The European Commission today presented measures to make scientific information produced in Europe more accessible.
Scientific publications and data resulting from publicly funded research will be available more quickly to a wider audience, making it easier for researchers and businesses to exploit them. This support for Europe's innovative capacity for scientific discoveries will allow faster access to benefits for the public. Europe will thus get a better return on its investment of €87 billion per year in R&D. These measures complement the Commission's Communication on realising the European Research Area (ERA), also adopted today.
As a first step, the Commission will make free access to scientific publications a general principle of "Horizon 2020", the EU's framework programme for funding research and innovation for the period 2014-2020. This means that from 2014 onwards, all articles produced with the help of funds from this programme will have to be made freely available:
- or immediately by the publisher, who will publish them online (the so-called 'golden route' approach); the publication costs incurred may be reimbursed by the European Commission.
- or by researchers, no later than six months after publication (12 months for the social sciences and humanities), via open access archives (the so-called "greenway" approach).
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In addition, the Commission has recommended that Member States provide similar mechanisms for the results of research funded by national programmes. The aim is that by 2016, 60 % of scientific articles on publicly funded work in the EU should be freely available.
In addition, the Commission will start experiments on free access to data collected in the course of publicly funded research (e.g. results of experiments in digital form), taking into account legitimate issues related to the commercial interests of the beneficiary of the funds or to the respect of privacy.
In a public consultation conducted in 2011, 84 % of respondents felt that access to scientific literature was not optimal. Studies show that without rapid access to the latest scientific publications, small and medium-sized enterprises need up to two more years to bring innovative products to market. An EU-funded study showed that currently only 25 % of researchers make their data freely available.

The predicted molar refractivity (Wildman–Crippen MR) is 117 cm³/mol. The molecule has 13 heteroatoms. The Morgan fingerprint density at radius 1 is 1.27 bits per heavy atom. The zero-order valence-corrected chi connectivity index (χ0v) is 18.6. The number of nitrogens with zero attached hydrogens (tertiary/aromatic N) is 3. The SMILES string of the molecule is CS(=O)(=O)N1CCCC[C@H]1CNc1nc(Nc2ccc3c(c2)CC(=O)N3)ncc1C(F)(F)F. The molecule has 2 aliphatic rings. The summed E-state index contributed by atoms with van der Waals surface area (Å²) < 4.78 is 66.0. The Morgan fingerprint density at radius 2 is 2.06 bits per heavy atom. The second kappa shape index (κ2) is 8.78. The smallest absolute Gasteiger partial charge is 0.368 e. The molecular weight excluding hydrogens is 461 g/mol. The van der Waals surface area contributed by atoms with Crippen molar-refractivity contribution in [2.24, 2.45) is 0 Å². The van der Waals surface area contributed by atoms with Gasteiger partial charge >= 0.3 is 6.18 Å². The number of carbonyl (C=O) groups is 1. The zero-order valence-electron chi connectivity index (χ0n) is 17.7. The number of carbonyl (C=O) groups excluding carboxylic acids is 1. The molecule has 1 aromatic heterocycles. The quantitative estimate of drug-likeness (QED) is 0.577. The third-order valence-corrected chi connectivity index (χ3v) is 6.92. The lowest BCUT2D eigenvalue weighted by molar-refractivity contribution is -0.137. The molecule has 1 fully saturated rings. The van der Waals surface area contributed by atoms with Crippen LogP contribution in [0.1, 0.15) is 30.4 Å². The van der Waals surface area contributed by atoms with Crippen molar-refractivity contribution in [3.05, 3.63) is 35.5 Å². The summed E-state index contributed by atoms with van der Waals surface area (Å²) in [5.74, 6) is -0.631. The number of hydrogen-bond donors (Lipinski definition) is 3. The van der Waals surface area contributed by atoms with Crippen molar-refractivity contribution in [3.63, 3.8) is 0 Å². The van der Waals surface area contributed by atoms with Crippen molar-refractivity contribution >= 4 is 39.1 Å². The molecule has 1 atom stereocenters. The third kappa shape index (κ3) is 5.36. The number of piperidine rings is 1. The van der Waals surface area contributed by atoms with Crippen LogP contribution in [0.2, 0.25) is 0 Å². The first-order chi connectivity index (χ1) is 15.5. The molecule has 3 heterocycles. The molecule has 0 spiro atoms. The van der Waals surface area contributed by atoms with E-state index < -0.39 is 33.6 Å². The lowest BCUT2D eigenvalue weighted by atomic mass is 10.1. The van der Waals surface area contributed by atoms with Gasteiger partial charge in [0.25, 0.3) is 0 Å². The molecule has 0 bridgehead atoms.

Neelie Kroes, Vice-President of the European Commission responsible for the Digital Agenda, said: "Taxpayers should not pay twice for scientific research, and they need easy access to raw data. We want to radically improve the dissemination and exploitation of the results of scientific research, because this data is the new black gold".
Máire Geoghegan-Quinn, European Commissioner for Research and Innovation, said: "Taxpayers must get more value for their money. Open access to scientific publications and data will allow our researchers and businesses to make major advances faster, to the benefit of knowledge and competitiveness in Europe³d.
Free access allows you to consult the search results on the Internet free of charge. The Commission today adopted a Communication setting out open access targets for the research it funds under "Horizon 2020". The Communication is accompanied by a Commission Recommendation proposing a comprehensive policy framework to improve access to and preservation of scientific information. Both initiatives are part of the wider process of realising the European Research Area. The Commission's work follows on from its communication on scientific information in the digital age, which was followed in 2007 by Council conclusions.
The Commission will undertake the following actions :
- make open access to peer-reviewed publications, either through open access publishing ("golden path") or self-archiving ("green path"), a general principle of "Horizon 2020".
- Promote open access to research data (experimental results, observations, computer-generated information, etc.) and develop on an experimental basis, in the context of "Horizon 2020", a framework for open access to research data that takes into account legitimate issues related to privacy, commercial interests and large volumes of data.
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- developing and supporting electronic infrastructures, interoperable at European and global level, for hosting and sharing scientific information (publications and data)
- to help researchers meet their open access obligations, and to promote a culture of sharing.
The Digital Agenda for Europe sets out an open data policy covering all information produced, collected or paid for by public bodies in the European Union. In addition, open access is explicitly supported in the EU's flagship initiative "Innovation Union" as an essential element in the realisation of the European Research Area. The Commission's Communication and Recommendation on scientific information complements another Communication adopted today, "A stronger European Research Area partnership for excellence and growth", which sets out the main priorities for completing the ERA, one of which is to optimise the dissemination, accessibility and transfer of scientific knowledge.
The European Commission will continue to fund open access projects. In 2012-2013, it will spend €45 million on data infrastructures and research on digital preservation. Funding will be continued under the Horizon 2020 programme. During the same period, the Commission will support experiments on new ways of processing scientific information, such as new peer review methods and new techniques for measuring the impact of articles.
(Source: La Fonderie - July 2012)